We never know how much our children are paying attention to the adults around them until they do something bad, or something wonderful. If we want our lessons to our children to stay with them, they need regular reinforcement. Praying together at church, at home, and elsewhere on a regular daily basis is critical for forming a strongly Catholic soul.

When our children were younger, I was always the doubtful one when my wife wanted to have us sit towards the front at Mass. She was right, of course. If they are tucked away in a back pew, all they will see is the back of the grown-up in front of them, as our granddaughter complained when we took them to Mass recently and ended up in a middle pew. Worse, if the children are at the playgroup free-for-all in a side room while Mom and Dad are at Mass, all they will see is the chaos of the other children. They need to see us adults, especially us parents, not just doing something good, but doing the best good we can as a human being, namely, worshipping God.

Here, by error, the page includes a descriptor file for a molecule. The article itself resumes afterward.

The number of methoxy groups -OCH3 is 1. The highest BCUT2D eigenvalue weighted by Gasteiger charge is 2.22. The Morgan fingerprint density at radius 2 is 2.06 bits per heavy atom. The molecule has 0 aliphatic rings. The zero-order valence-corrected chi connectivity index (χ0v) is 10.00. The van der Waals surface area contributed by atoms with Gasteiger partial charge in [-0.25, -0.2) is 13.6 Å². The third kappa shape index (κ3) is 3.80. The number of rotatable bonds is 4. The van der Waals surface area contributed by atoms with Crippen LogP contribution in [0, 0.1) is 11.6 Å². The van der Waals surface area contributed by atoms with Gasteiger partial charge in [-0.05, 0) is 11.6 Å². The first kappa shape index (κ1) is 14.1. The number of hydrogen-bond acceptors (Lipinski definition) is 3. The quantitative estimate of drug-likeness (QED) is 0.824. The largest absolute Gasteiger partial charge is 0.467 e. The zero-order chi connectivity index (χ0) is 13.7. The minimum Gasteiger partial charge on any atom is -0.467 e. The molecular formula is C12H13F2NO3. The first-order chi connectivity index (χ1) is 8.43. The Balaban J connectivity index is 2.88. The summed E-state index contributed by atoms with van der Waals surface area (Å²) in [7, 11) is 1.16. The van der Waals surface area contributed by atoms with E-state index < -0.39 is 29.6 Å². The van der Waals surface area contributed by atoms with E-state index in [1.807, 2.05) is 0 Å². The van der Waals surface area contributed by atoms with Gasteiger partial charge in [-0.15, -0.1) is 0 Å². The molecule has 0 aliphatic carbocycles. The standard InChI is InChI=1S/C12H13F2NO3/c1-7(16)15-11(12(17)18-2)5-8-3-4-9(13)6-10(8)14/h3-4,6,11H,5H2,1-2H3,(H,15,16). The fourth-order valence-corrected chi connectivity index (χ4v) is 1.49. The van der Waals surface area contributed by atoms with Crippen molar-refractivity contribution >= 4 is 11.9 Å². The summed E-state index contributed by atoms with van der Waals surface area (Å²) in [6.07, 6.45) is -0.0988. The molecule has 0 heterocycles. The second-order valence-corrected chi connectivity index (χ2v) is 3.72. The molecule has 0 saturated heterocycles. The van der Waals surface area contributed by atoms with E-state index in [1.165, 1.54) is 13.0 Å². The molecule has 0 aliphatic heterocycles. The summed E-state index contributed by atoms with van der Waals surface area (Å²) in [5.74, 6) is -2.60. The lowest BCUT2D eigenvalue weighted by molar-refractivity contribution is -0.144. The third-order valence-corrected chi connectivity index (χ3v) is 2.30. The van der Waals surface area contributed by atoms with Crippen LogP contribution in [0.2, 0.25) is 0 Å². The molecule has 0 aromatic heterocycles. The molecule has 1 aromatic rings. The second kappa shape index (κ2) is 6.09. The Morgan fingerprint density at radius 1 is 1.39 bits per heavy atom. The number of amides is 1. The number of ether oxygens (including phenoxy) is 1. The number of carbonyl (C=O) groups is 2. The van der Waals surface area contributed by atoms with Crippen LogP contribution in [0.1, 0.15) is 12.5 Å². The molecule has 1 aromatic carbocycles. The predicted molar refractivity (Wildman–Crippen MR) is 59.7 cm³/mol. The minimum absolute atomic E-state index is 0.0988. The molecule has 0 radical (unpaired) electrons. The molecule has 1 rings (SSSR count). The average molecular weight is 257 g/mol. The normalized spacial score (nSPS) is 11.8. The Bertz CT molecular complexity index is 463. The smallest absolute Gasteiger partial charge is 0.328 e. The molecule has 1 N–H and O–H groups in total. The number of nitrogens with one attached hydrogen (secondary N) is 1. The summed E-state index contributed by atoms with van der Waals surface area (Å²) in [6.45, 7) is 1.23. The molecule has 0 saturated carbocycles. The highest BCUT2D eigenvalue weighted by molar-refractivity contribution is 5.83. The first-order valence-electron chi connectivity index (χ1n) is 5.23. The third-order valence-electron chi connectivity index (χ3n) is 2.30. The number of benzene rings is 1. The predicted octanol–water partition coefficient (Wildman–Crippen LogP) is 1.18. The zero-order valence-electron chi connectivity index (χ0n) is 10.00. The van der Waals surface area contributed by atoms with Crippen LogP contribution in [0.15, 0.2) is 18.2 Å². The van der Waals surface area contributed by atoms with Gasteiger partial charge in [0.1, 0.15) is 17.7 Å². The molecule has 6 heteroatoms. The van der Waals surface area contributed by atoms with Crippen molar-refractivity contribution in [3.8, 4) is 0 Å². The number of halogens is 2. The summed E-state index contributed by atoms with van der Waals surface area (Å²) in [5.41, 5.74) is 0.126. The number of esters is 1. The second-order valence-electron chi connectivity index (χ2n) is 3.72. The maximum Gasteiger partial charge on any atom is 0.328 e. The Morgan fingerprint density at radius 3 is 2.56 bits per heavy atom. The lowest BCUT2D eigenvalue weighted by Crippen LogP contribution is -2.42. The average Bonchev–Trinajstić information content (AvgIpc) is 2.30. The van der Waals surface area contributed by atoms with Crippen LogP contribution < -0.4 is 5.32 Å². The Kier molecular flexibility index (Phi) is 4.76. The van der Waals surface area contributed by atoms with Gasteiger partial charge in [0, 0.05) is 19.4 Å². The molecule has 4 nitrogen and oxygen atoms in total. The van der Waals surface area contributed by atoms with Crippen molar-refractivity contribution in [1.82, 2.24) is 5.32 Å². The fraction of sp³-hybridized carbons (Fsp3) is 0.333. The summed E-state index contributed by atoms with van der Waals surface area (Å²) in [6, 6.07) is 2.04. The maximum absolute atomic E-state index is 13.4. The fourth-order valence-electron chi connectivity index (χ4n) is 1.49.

With Catholic numbers down and dropping for multiple reasons, it’s easy to fall into the trap of trying anything to build attendance. But any program that does so must not negate the Catholic difference, whether in worship by turning the Holy Sacrifice of the Mass into just another music-and-message moment, or in teachings that downplay the beauty of what our Church has always taught and what the world today still needs to learn.

At the heart of this the world must witness our love for children, as Our Lord himself so emphasized.


  • K. E. Colombini

    K. E. Colombini is a former journalist who served as a political speechwriter before a career in corporate communications. A Thomas Aquinas College alumnus, he also studied English literature at Sonoma State University in Northern California. In addition to Crisis, Colombini has been published in First Things, Inside the Vatican, The American Conservative and the Homiletic and Pastoral Review. He and his wife live in suburban St. Louis, and have five children and ten grandchildren.